Once the format is successful, the Windows installation process automatically installs the required files and reboots when needed. After a couple of reboots you will be asked to activate Windows by choosing a user name and a password. Windows activation is the process of enabling unrestricted use of Windows via your Internet connection with the Microsoft servers. If you don’t complete activation during the initial loading, Windows will shut down after 30 days and you won’t be able to use it. But don’t worry -- you do have 30 days to activate it after the first time it runs.
There are very few motherboards utilizing a network (RJ45) jack for broadband connection that do not require drivers to operate. If the network jack on your motherboard requires drivers and you use a broadband connection to access the internet, you won’t be able to use the internet to activate Windows until you install the drivers on your hard drive. If you are connecting via dial-up, you will need to make sure the drivers for your modem are installed before activating. If you don’t have an internet connection just yet, your Windows software paperwork should have come with a number you can call to activate. Once the drivers are installed, you will be able to select “Activate Windows” in the Start menu to complete with Windows activation process.
After a fresh install, the icons for some of the familiar Windows components like “My Computer”, “My Documents” and others will not be on your desktop. If you want to add them, simply right click your mouse in a vacant space on the Windows desktop. Select “properties”, then “desktop”, then choose “customize desktop” at the bottom of that window. You will see check boxes for the common desktop icons there as well as the checkbox for the clean desktop wizard. Once you choose the icons you want on the desktop, select “apply” and close the window. Your icons should now be on your desktop.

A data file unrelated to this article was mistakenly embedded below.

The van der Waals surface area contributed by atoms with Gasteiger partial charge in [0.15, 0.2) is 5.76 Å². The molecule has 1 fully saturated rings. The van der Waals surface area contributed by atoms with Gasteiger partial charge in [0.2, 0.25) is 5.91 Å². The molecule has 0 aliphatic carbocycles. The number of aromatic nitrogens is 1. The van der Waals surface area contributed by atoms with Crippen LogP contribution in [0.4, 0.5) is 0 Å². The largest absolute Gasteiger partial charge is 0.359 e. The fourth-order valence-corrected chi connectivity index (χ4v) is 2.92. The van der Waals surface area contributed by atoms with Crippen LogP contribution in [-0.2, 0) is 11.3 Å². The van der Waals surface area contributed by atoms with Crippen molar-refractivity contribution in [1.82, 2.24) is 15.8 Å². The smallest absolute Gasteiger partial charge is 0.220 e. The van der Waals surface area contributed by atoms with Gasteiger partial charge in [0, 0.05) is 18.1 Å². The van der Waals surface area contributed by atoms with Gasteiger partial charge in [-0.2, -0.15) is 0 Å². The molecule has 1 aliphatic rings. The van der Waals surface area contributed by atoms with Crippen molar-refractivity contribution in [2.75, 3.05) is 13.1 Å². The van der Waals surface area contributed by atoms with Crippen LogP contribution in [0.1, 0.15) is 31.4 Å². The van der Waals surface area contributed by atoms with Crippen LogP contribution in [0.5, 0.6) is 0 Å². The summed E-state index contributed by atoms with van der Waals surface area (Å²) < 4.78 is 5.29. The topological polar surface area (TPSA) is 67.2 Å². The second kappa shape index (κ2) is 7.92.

After you have activated Windows, you will be ready to begin installing other programs. Installing Windows XP isn’t as daunting as it seems to be at first glance. Simply follow these instructions and the onscreen prompts and you will be fine. If at any point you get stuck on the install process, you can refer back to this tip, or the myriad of other online resources for installing Windows XP. Happy computing!
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The company secretary was having some problems with Windows XP, and she IM’d the IT staff for help. Being the efficient IT staff that they were, they replied right away that they would be there as soon as they finished installing a new computer in the CEO’s office but would she please back up her hard drive in the meantime. She replied, “Back up my hard drive? How do I put it in reverse?!” That one kept them chuckling for days.
On a more serious note:
If you go to the website LetsSayThanks.com you can pick out a thank you card that Xerox will print and send to a soldier that is currently serving in Iraq. You can't choose who gets it, but it will go to a member of the U.S. armed services. How AMAZING it would be if we could get everyone we know to send one!!!!